a 3d, live, dynamic visualization for social interaction online



In the real world, we interact with other people naturally. We are social creatures, and as such, have developed certain skills for understanding the social interaction that we see played out before us. These skills allow us to "read" groups of people by watching them--picking out, for example, the punk rocker or the pregnant mother from the mass of people who walk down the street--as well as interacting with with them--determining, for example, who the active participants are in a conversation group at a cocktail party and joining a group in which they are members.

Much of this ability stems from the dynamic, visual image that the crowd creates in the real world. We are at a loss, however, when we want observe the same social interaction phenomena in an online environment. Graphical chat systems provide one means for seeing the patterns that emerge from personal interaction, but people must all be using the same graphical chat client to be part of the observable group. There are myriad people that currently inhabit non-graphical chat systems, such as IRC or MUDs and MOOs. How can we gain an understanding of the social dynamic that takes place there? Can we leverage visual techniques to make clear those patterns of interaction that are invisible in the textual interface?

In this project, I propose a 3d, dynamic visualization for a text chat room. This system observes and portrays a live IRC channel, providing the viewer an opportunity to actually see what is going on within that social environment.


In preparing for this project, I first investigated some pure visualization ideas:

Here we show slices of time, perhaps each 1/10 of a second long, that portray aggregate data over that time period. We can have points on a circle, and each point has a theta, radius, hue, saturation, brightness, and alpha. Time flows backwards, and each time slice is added to the front, so that we have a constantly changing profile of the data that we are viewing. To add a dynamic quality to the visualization, we can show more information in the speed with which a point moves in and out of the circle.

This visualization is much like the cylindrical one above, however to clean up the visual display, lines are now shown along the horizontal axis instead of wrapping around a cylinder. Time still flows backwards. By changing the way the lines are displayed we create a cleaner chart, without the chart junk that Tufte warns us against.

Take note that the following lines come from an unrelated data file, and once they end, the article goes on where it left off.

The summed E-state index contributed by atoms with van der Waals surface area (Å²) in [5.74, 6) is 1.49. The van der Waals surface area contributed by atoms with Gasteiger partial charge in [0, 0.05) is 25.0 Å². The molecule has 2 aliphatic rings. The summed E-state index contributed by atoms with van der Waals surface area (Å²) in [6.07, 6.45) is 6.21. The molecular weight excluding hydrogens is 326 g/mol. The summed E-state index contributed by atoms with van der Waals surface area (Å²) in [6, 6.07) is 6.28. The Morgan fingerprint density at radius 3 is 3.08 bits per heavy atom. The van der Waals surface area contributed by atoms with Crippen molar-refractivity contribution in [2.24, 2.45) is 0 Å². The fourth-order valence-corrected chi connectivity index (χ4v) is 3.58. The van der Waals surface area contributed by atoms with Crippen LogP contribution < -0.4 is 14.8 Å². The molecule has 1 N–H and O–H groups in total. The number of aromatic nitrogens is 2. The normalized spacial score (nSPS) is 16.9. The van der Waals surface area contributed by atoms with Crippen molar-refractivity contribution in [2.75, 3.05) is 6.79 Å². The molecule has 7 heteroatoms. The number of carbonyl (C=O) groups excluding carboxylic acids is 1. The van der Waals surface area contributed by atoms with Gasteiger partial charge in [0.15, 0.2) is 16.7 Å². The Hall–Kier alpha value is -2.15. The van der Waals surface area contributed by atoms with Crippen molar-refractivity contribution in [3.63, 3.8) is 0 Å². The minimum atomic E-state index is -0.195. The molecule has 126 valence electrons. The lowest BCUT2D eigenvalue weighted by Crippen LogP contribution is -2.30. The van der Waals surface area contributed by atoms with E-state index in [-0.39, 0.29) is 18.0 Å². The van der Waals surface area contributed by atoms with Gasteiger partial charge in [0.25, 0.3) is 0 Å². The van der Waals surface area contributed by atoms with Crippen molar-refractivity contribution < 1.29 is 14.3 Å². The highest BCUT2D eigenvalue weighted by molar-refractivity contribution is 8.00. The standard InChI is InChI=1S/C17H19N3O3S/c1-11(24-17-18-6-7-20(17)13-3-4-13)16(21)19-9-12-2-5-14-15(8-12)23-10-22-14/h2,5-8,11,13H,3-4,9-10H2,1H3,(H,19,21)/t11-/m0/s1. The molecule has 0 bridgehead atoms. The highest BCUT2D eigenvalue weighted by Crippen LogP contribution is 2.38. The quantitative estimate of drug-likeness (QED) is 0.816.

How can we view multiple groups at once? In this view, we show each group on a face of a cube. This allows us to see multiple groups at once in a simple manner, a la Tufte's "small multiples."

While the interfaces above show short-term history for the chat room, we also want to portray long-term information, perhaps over a series of hours or days. In this view, the short-term information streams back in the z-axis, while the long-term, compressed view stream up the y-axis.

This is a much more abstract visualization. Each person is plotted on a horizontal disk. When an event occurs, a tentacle shoots out of their position and curves out and down. The width, length, saturation, brightness, and alpha, and particularly speed of movement of the stalk are all mappable dimensions of this visualization. We can also have stalks interacting with each other, perhaps wrapping around each other or being attracted, to signify related events.


The project takes certain social interaction measurements, both for the group as a whole and the individual, and portrays them in a 3d graph. The visualization portrays a live view of an IRC channel, dynamically portraying the social interaction within the group. Due to time constraints, I was unable to make available an applet version of this visualization. Below are screenshots of the interface in action. Please contact me at if you would like to have a live demonstration of the system. CoterieGL was implemented in Java, using the Magician OpenGL interface and a 950Mhz Athlon with a GeForce GL card.

Each person is given a hue. When a person posts a message, their distance from the horizontal will increase relative to the length of their message. Their color will become more saturated based on their participation rate in the channel. Over time, this saturation will become less if the person doesn't post. Each horizontal line represents second of activity in the group.


Through this visualization, we can begin to see some of the interesting social patterns that emerge in an online environment. For example, we can see that there are only a few people in this group of many that are actually talking. Further, most of the people post only small messages, and the activity is very sparse (no change in the height of the spike). These are basic aspects of the interaction that might become known in a text interface, but would require watching the channel for some time to see. With the visualization, we can make these characteristics apparent very quickly. Further, we can encode a good deal more information in this interface--many of the visual dimensions discussed in the ideas section are still not mapped to data from the channel.

Further work should be directed towards creating a sensible mapping for other statistics, as well as providing a longer term history view in the same display.